Saturday, January 15, 2011

Momentum builds for bipartisan State of the Union seating

The skeptic that I am tells me that the Dems are putting another one over on the naive Republicans. Since the Democrats will have the minority of seats at the event due to the recent election, I believe they want to lessen the impact of negative reactions to the Presidents speech. What better way to do that then to intersperse their members throughout the hall. Since they will be standing and cheering at every word (aka Pelosi last year), it will look like the whole hall agrees with Obama.

Where was this bipartisanship when the Democrats were in control?

Don't blame me, as a CPA/auditor, I was trained to be a skeptic.

Momentum is building to mix the traditionally partisan seating arrangements at the State of the Union later this month, even though there’s no clear plan for how to actually make that happen.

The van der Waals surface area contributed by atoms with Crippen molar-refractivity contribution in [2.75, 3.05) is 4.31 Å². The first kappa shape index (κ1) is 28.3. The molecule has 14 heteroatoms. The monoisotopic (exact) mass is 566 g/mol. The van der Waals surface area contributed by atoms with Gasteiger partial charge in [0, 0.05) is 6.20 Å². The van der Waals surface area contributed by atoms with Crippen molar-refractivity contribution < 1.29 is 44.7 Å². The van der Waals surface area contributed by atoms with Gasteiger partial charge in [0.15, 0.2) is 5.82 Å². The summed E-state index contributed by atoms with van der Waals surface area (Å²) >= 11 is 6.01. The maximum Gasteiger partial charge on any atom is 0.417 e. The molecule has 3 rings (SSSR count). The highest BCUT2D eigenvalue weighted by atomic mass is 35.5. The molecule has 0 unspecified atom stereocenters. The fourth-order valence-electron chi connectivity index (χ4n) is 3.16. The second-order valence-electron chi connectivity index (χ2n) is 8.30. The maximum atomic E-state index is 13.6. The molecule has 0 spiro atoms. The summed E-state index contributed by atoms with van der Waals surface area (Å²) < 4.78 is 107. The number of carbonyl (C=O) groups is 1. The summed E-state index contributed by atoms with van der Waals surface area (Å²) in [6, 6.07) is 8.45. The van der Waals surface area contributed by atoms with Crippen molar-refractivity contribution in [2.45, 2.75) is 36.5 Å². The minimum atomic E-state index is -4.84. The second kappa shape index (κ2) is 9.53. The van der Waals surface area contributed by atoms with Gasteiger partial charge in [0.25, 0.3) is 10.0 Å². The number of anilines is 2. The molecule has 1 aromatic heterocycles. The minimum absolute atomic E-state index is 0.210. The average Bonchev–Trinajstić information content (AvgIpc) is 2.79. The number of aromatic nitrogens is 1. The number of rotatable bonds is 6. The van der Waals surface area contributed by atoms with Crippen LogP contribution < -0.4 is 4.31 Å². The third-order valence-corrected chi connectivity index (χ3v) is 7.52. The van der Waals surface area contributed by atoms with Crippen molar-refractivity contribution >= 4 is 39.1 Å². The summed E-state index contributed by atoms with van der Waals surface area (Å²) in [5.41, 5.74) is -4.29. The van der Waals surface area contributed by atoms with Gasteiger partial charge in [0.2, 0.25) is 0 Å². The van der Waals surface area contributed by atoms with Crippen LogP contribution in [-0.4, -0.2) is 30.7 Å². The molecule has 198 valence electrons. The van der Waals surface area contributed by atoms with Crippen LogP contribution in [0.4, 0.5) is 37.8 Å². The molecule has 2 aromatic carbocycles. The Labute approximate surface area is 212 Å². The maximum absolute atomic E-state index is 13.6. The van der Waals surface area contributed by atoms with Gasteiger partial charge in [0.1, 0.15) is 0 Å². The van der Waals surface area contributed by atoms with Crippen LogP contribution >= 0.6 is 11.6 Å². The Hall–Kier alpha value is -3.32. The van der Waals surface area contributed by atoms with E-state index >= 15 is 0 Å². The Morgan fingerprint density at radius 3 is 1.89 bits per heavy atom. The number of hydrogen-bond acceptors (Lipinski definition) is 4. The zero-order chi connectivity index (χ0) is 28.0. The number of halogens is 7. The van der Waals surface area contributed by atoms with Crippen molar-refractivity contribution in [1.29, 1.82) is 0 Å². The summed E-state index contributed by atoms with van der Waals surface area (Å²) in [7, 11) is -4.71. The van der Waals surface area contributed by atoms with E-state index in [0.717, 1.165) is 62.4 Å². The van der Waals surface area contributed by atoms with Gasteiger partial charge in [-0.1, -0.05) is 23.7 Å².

Several Senate Republicans have signed on to the effort, along with a few key House leaders, who have endorsed Democratic Sen. Mark Udall’s proposal to head across the aisle – literally – and sit with members of the opposite party during the annual address on Jan. 25.

All told, more than two dozen members of Congress have publicly endorsed the idea.

Congressional seating is open at the State of the Union on a first-come basis, so anyone can sit anywhere — outside of the first few rows reserved for cabinet officials, Supreme Court justices and certain congressional leaders.

The real test will come the evening of the address, when members will choose to sit with their parties or mix it up. But at least on paper, Udall’s request for a “symbolic gesture of unity” is gaining support.

Alaska Sen. Lisa Murkowski (R-Alaska) announced Friday she is now “co-leader” of the initiative, supported by GOP colleagues Sen. John McCain, Maine Sen. Olympia Snowe, Maine Sen. Susan Collins and New Hampshire Sen. Kelly Ayotte.

Read full POLITICO article here.

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